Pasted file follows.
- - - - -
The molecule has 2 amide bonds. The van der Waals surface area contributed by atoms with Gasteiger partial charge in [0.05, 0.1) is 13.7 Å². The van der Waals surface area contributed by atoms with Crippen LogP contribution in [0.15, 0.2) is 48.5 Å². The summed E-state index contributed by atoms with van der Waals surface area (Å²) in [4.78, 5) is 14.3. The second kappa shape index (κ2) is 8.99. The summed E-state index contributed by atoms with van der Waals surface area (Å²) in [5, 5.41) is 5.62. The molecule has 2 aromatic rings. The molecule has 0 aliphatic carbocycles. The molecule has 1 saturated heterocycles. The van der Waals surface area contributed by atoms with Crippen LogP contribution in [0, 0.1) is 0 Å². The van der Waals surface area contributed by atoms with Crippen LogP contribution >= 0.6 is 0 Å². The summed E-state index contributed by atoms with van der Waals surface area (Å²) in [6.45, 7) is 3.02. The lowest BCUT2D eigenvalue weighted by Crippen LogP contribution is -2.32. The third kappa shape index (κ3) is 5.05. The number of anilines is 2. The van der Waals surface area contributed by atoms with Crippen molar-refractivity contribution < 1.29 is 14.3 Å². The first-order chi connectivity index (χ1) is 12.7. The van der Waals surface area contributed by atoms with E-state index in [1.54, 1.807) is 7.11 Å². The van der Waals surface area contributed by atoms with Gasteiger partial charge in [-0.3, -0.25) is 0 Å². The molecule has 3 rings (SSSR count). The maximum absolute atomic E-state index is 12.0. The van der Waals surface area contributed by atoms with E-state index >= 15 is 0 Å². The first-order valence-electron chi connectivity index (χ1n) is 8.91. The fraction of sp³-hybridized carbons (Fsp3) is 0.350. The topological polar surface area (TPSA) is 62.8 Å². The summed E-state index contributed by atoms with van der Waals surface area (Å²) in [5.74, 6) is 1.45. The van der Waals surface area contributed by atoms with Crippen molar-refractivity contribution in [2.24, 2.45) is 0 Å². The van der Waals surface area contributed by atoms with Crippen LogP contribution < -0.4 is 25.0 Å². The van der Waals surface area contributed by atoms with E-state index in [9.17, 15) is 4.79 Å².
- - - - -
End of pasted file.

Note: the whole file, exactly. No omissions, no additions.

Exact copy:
The molecule has 2 amide bonds. The van der Waals surface area contributed by atoms with Gasteiger partial charge in [0.05, 0.1) is 13.7 Å². The van der Waals surface area contributed by atoms with Crippen LogP contribution in [0.15, 0.2) is 48.5 Å². The summed E-state index contributed by atoms with van der Waals surface area (Å²) in [4.78, 5) is 14.3. The second kappa shape index (κ2) is 8.99. The summed E-state index contributed by atoms with van der Waals surface area (Å²) in [5, 5.41) is 5.62. The molecule has 2 aromatic rings. The molecule has 0 aliphatic carbocycles. The molecule has 1 saturated heterocycles. The van der Waals surface area contributed by atoms with Crippen LogP contribution in [0, 0.1) is 0 Å². The van der Waals surface area contributed by atoms with Crippen LogP contribution >= 0.6 is 0 Å². The summed E-state index contributed by atoms with van der Waals surface area (Å²) in [6.45, 7) is 3.02. The lowest BCUT2D eigenvalue weighted by Crippen LogP contribution is -2.32. The third kappa shape index (κ3) is 5.05. The number of anilines is 2. The van der Waals surface area contributed by atoms with Crippen molar-refractivity contribution < 1.29 is 14.3 Å². The first-order chi connectivity index (χ1) is 12.7. The van der Waals surface area contributed by atoms with E-state index in [1.54, 1.807) is 7.11 Å². The van der Waals surface area contributed by atoms with Gasteiger partial charge in [-0.3, -0.25) is 0 Å². The molecule has 3 rings (SSSR count). The maximum absolute atomic E-state index is 12.0. The van der Waals surface area contributed by atoms with E-state index >= 15 is 0 Å². The first-order valence-electron chi connectivity index (χ1n) is 8.91. The fraction of sp³-hybridized carbons (Fsp3) is 0.350. The topological polar surface area (TPSA) is 62.8 Å². The summed E-state index contributed by atoms with van der Waals surface area (Å²) in [5.74, 6) is 1.45. The van der Waals surface area contributed by atoms with Crippen molar-refractivity contribution in [2.24, 2.45) is 0 Å². The van der Waals surface area contributed by atoms with Crippen LogP contribution < -0.4 is 25.0 Å². The van der Waals surface area contributed by atoms with E-state index in [9.17, 15) is 4.79 Å².